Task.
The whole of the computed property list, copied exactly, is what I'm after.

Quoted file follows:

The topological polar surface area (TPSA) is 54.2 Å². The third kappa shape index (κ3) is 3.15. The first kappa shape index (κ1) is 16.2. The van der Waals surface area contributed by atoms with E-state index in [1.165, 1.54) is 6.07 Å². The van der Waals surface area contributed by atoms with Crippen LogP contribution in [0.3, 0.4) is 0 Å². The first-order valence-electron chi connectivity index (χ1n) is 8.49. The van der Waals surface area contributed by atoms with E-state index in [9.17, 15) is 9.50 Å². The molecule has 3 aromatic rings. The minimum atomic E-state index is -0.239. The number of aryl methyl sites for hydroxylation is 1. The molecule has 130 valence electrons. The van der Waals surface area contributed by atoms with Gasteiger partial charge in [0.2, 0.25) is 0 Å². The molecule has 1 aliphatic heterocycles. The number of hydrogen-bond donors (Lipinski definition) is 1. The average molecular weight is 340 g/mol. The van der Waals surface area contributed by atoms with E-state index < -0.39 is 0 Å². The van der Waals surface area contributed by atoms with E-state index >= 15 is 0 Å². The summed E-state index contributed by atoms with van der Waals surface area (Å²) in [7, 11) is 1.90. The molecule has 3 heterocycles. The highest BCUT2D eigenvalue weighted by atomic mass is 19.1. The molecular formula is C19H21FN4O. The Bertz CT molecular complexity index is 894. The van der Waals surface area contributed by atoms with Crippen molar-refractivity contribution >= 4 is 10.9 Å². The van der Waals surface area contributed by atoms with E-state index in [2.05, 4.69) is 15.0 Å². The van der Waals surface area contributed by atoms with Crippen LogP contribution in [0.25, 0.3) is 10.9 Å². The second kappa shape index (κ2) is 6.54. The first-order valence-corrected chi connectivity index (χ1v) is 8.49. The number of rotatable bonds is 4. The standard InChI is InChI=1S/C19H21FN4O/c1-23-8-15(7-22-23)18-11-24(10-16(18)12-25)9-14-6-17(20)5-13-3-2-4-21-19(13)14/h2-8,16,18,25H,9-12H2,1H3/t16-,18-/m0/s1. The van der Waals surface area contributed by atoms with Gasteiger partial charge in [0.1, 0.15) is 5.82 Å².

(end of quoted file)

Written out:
The topological polar surface area (TPSA) is 54.2 Å². The third kappa shape index (κ3) is 3.15. The first kappa shape index (κ1) is 16.2. The van der Waals surface area contributed by atoms with E-state index in [1.165, 1.54) is 6.07 Å². The van der Waals surface area contributed by atoms with Crippen LogP contribution in [0.3, 0.4) is 0 Å². The first-order valence-electron chi connectivity index (χ1n) is 8.49. The van der Waals surface area contributed by atoms with E-state index in [9.17, 15) is 9.50 Å². The molecule has 3 aromatic rings. The minimum atomic E-state index is -0.239. The number of aryl methyl sites for hydroxylation is 1. The molecule has 130 valence electrons. The van der Waals surface area contributed by atoms with Gasteiger partial charge in [0.2, 0.25) is 0 Å². The molecule has 1 aliphatic heterocycles. The number of hydrogen-bond donors (Lipinski definition) is 1. The average molecular weight is 340 g/mol. The van der Waals surface area contributed by atoms with E-state index < -0.39 is 0 Å². The van der Waals surface area contributed by atoms with E-state index >= 15 is 0 Å². The summed E-state index contributed by atoms with van der Waals surface area (Å²) in [7, 11) is 1.90. The molecule has 3 heterocycles. The highest BCUT2D eigenvalue weighted by atomic mass is 19.1. The molecular formula is C19H21FN4O. The Bertz CT molecular complexity index is 894. The van der Waals surface area contributed by atoms with Crippen molar-refractivity contribution >= 4 is 10.9 Å². The van der Waals surface area contributed by atoms with E-state index in [2.05, 4.69) is 15.0 Å². The van der Waals surface area contributed by atoms with Crippen LogP contribution in [0.25, 0.3) is 10.9 Å². The second kappa shape index (κ2) is 6.54. The first-order valence-corrected chi connectivity index (χ1v) is 8.49. The number of rotatable bonds is 4. The standard InChI is InChI=1S/C19H21FN4O/c1-23-8-15(7-22-23)18-11-24(10-16(18)12-25)9-14-6-17(20)5-13-3-2-4-21-19(13)14/h2-8,16,18,25H,9-12H2,1H3/t16-,18-/m0/s1. The van der Waals surface area contributed by atoms with Gasteiger partial charge in [0.1, 0.15) is 5.82 Å².